Costco Wholesale moved in front of Google to earn the title of America’s best large employer this year. To determine America’s best employer each year, Statista and Forbes survey 30,000 workers at US organizations, asking them questions about their work experience. Costco has consistently appeared in the top three, so it’s clear Costco is doing something right.
When Costco, the largest retailer in the world, opened a location in our area, my wife and I became members. Invariably, we stop in for a few items and come out with a loaded cart. Our customer experience has always been positive.
Recently, I’ve been learning about the corporate side of Costco, pouring through articles and analyst reports. I’ve spoken with Jim Sinegal, Costco’s co-founder and CEO from 1983 to 2011, and interacted with Ryan Watkins, a young Costco warehouse manager across the country in Oregon.
In early August I traveled to Seattle to attend a portion of Costco’s Annual Managers Meeting, where I gave a keynote speech based on my book “Connection Culture: The Competitive Advantage of Shared Identity, Empathy and Understanding at Work.” (In the spirit of full disclosure, Costco purchased 1,100 copies of Connection Culture for its leaders.)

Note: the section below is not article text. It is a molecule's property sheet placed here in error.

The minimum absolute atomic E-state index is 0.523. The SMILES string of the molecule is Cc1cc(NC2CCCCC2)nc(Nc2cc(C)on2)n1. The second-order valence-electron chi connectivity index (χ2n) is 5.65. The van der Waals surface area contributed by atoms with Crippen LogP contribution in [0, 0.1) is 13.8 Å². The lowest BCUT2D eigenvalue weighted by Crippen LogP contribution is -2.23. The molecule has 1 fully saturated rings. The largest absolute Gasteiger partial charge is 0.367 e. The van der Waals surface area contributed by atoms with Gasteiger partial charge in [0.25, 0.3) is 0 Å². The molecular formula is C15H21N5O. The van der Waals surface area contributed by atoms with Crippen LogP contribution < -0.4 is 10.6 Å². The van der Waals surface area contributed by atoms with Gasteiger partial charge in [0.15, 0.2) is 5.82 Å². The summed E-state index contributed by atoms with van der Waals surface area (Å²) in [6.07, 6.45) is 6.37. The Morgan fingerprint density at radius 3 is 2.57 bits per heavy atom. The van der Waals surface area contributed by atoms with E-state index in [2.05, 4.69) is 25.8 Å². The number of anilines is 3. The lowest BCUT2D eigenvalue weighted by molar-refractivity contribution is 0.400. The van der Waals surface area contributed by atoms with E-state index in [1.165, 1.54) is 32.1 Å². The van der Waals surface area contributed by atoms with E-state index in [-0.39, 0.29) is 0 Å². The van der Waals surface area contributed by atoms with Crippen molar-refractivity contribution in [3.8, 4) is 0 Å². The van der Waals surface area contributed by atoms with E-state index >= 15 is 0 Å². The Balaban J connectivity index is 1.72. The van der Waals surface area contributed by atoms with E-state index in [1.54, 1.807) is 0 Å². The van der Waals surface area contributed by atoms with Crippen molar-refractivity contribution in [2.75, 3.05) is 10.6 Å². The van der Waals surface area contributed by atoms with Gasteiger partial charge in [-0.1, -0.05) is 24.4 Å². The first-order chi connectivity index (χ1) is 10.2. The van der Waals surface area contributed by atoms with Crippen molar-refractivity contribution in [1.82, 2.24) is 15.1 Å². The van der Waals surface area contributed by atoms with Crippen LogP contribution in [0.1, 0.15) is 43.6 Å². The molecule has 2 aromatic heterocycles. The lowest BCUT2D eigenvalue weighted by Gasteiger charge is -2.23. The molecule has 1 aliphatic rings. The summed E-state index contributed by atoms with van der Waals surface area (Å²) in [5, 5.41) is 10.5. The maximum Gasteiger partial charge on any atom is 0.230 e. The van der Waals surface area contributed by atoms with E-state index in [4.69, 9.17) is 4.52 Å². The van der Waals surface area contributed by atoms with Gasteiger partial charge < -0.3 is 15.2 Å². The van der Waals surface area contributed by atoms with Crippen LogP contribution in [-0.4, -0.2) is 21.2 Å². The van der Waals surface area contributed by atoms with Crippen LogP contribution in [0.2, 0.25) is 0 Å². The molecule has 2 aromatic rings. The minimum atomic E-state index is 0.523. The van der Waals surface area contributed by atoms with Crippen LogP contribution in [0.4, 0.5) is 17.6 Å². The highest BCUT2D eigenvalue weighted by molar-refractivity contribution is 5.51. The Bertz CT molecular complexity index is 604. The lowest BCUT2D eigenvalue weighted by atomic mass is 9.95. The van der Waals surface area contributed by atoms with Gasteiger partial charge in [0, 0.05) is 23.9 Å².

At a time when the percentage of highly engaged employees in America is stuck at around one-third and American-style capitalism has fallen out of favor in the eyes of many, Costco represents what’s possible, the very best of America. It provides a model corporate culture that other organizations should strive to emulate.
What is culture? What types of culture exist? Is there a best culture?
Costco’s Leadership Style
Culture is a vague concept to most leaders. When my colleagues and I set out to make a strong culture clear so leaders could become more intentional about developing and maintaining a healthy company culture, we came up with the following simple definition:
Culture is the predominant attitudes, language and behavior of the organization.
Attitudes are the ways people think and feel that affect behavior.
Language is the words people use to describe their thoughts and feelings.
Behavior is the ways people act